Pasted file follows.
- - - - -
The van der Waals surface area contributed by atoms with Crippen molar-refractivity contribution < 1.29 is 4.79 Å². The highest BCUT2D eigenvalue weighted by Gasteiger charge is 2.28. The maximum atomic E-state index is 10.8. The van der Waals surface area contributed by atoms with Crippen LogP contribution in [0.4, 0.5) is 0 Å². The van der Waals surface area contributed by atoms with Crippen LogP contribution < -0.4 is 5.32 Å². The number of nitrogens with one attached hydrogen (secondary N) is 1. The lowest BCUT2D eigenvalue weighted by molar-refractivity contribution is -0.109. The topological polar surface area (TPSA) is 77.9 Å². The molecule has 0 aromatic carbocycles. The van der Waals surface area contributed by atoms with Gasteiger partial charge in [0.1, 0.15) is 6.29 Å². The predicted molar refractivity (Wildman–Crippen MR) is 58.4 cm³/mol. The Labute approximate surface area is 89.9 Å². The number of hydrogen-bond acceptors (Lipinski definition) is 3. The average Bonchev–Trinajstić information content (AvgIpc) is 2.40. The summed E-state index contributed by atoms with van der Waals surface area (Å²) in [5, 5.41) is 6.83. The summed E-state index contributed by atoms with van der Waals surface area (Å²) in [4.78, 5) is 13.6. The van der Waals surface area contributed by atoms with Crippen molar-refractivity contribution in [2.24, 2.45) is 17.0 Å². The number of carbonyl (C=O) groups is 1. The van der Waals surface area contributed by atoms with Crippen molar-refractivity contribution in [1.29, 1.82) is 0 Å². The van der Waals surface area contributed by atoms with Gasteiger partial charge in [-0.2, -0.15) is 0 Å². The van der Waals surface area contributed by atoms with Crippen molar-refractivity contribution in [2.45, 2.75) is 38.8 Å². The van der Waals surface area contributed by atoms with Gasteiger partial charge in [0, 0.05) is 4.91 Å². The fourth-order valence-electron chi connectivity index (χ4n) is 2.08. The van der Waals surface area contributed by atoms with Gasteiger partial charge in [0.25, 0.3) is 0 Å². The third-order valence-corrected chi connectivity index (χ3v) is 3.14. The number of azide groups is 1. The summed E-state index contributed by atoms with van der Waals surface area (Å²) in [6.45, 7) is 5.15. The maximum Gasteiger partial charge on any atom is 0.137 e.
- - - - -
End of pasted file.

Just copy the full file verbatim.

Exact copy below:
The van der Waals surface area contributed by atoms with Crippen molar-refractivity contribution < 1.29 is 4.79 Å². The highest BCUT2D eigenvalue weighted by Gasteiger charge is 2.28. The maximum atomic E-state index is 10.8. The van der Waals surface area contributed by atoms with Crippen LogP contribution in [0.4, 0.5) is 0 Å². The van der Waals surface area contributed by atoms with Crippen LogP contribution < -0.4 is 5.32 Å². The number of nitrogens with one attached hydrogen (secondary N) is 1. The lowest BCUT2D eigenvalue weighted by molar-refractivity contribution is -0.109. The topological polar surface area (TPSA) is 77.9 Å². The molecule has 0 aromatic carbocycles. The van der Waals surface area contributed by atoms with Gasteiger partial charge in [0.1, 0.15) is 6.29 Å². The predicted molar refractivity (Wildman–Crippen MR) is 58.4 cm³/mol. The Labute approximate surface area is 89.9 Å². The number of hydrogen-bond acceptors (Lipinski definition) is 3. The average Bonchev–Trinajstić information content (AvgIpc) is 2.40. The summed E-state index contributed by atoms with van der Waals surface area (Å²) in [5, 5.41) is 6.83. The summed E-state index contributed by atoms with van der Waals surface area (Å²) in [4.78, 5) is 13.6. The van der Waals surface area contributed by atoms with Crippen molar-refractivity contribution in [2.24, 2.45) is 17.0 Å². The number of carbonyl (C=O) groups is 1. The van der Waals surface area contributed by atoms with Crippen molar-refractivity contribution in [1.29, 1.82) is 0 Å². The van der Waals surface area contributed by atoms with Gasteiger partial charge in [-0.2, -0.15) is 0 Å². The van der Waals surface area contributed by atoms with Crippen molar-refractivity contribution in [2.45, 2.75) is 38.8 Å². The van der Waals surface area contributed by atoms with Gasteiger partial charge in [0, 0.05) is 4.91 Å². The fourth-order valence-electron chi connectivity index (χ4n) is 2.08. The van der Waals surface area contributed by atoms with Gasteiger partial charge in [0.25, 0.3) is 0 Å². The third-order valence-corrected chi connectivity index (χ3v) is 3.14. The number of azide groups is 1. The summed E-state index contributed by atoms with van der Waals surface area (Å²) in [6.45, 7) is 5.15. The maximum Gasteiger partial charge on any atom is 0.137 e.